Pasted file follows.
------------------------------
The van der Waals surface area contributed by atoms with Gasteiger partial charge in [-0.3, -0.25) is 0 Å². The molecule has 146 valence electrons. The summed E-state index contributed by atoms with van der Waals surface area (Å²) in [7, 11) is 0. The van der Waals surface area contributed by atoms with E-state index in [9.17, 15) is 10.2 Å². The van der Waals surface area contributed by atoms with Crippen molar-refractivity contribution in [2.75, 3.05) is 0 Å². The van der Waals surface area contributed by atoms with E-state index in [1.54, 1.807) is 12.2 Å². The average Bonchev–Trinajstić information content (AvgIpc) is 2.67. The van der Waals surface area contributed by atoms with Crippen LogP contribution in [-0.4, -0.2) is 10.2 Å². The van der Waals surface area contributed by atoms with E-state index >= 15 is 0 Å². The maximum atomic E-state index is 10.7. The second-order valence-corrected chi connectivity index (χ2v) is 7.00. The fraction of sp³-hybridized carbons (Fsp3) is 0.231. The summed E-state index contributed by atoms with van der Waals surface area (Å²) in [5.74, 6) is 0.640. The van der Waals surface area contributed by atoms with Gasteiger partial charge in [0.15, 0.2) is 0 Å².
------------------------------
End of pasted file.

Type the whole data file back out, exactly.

The van der Waals surface area contributed by atoms with Gasteiger partial charge in [-0.3, -0.25) is 0 Å². The molecule has 146 valence electrons. The summed E-state index contributed by atoms with van der Waals surface area (Å²) in [7, 11) is 0. The van der Waals surface area contributed by atoms with E-state index in [9.17, 15) is 10.2 Å². The van der Waals surface area contributed by atoms with Crippen molar-refractivity contribution in [2.75, 3.05) is 0 Å². The van der Waals surface area contributed by atoms with E-state index in [1.54, 1.807) is 12.2 Å². The average Bonchev–Trinajstić information content (AvgIpc) is 2.67. The van der Waals surface area contributed by atoms with Crippen LogP contribution in [-0.4, -0.2) is 10.2 Å². The van der Waals surface area contributed by atoms with E-state index >= 15 is 0 Å². The maximum atomic E-state index is 10.7. The second-order valence-corrected chi connectivity index (χ2v) is 7.00. The fraction of sp³-hybridized carbons (Fsp3) is 0.231. The summed E-state index contributed by atoms with van der Waals surface area (Å²) in [5.74, 6) is 0.640. The van der Waals surface area contributed by atoms with Gasteiger partial charge in [0.15, 0.2) is 0 Å².